Brewess

The Blog for Women Who Brew Beer

Homebrewing Grains

Posted by Maggie on April 29, 2010

If you are going to brew your own beer, which is easy to do, the first thing you need is grain.  Barley is most commonly used but corn and wheat can be used as well.

My local brew store carries about 20 types of malted and roasted barleys.  Each one lends a different body and flavor to the beer.

Malted and roasted barleys come in a variety of styles.  These styles are usually broken down by location-related beer style.  The main ones are Belgian, German, Canadian, Domestic (United States), and British.

Caramel and crystal malts of various types also lend different flavors and colors to beer.  You can also get flaked corn, wheat and oats that are used is some varieties.

These grains are usually ground up a bit so that they release their sugars and flavors when steeped in water.

Malt extracts.   You can extract your own malts from barley but it is a tremendous amount of work and only worth it for the adventure.  I recommend buying malt extract in either a dry or liquid form.  The dry form is purer but the liquid form dissolves more easily in your wort.  I personally like the dry because I like the process of standing over the stove, slowly dissolving it while smelling the nice roasted barley smell or the “tea”.  If you are buying from mail-order, the dry malt weights less for the amount of sugar content you want so it may be cheaper to ship.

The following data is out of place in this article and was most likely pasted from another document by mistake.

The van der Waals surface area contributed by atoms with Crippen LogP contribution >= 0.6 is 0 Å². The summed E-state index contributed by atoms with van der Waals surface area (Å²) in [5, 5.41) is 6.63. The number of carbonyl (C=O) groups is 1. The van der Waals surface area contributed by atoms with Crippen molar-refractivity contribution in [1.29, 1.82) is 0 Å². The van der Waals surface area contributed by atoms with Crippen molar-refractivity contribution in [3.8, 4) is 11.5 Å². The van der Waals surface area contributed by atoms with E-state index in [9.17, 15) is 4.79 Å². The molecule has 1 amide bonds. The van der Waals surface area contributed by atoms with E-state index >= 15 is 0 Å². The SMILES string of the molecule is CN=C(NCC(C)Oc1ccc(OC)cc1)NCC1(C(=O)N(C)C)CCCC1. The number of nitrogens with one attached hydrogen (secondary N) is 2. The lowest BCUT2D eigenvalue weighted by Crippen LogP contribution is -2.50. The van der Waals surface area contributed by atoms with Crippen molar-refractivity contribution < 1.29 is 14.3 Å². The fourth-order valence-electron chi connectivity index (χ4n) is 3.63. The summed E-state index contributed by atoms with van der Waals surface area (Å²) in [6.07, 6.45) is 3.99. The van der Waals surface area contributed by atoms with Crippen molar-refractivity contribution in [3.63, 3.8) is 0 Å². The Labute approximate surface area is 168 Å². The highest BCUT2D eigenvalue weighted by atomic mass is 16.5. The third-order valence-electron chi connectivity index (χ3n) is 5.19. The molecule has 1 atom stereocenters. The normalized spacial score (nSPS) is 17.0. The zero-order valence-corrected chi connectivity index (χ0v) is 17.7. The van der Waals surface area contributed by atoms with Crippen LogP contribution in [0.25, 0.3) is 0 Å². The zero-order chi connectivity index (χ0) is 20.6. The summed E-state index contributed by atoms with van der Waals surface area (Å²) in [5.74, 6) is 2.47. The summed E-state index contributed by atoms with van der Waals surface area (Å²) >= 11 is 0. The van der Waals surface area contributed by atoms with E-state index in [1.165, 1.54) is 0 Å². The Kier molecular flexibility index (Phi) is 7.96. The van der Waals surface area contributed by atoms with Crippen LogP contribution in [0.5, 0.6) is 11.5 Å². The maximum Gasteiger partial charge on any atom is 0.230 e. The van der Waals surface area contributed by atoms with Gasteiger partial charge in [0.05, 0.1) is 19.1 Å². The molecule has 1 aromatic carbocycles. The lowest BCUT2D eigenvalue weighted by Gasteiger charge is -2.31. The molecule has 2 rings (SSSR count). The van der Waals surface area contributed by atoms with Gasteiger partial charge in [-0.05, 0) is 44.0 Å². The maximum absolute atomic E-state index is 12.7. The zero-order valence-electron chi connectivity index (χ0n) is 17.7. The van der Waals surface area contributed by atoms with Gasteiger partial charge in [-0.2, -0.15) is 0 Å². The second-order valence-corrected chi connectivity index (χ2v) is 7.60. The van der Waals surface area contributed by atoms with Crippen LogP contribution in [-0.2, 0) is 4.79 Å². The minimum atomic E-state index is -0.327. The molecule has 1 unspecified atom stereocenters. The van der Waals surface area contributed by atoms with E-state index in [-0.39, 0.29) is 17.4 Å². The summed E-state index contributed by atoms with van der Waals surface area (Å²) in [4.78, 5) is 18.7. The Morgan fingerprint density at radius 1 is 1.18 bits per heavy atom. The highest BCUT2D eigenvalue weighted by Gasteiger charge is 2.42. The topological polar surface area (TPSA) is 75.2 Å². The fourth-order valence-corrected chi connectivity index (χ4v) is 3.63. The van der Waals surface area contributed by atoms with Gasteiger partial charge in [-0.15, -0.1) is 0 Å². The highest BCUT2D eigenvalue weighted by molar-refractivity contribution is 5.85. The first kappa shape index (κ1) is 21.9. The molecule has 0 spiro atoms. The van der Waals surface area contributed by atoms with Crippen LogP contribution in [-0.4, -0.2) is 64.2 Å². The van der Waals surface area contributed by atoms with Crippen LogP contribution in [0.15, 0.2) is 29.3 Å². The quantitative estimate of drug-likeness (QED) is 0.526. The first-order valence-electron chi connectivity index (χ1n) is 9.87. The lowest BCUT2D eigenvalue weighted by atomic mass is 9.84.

These malts come in a few varieties.

Barley Malts:

Pilsner Malt.  This is a dry malt that is great for light ales or lagers or pilsners, for that matter.

Light Malt.  This also works well with a variety of brews and is less dry than the Pilsner malt.

Dark Malt.  As the name suggests, this is good for darker beers such as porters.  It has a richer flavor.

You can also get wheat malt that is used for making Hefeweizens or any other wheat-based beer.

Malt extracts do not look like the specialty grains described above.  Dry malts look like a refined powder.  The liquid looks like thick maple syrup.

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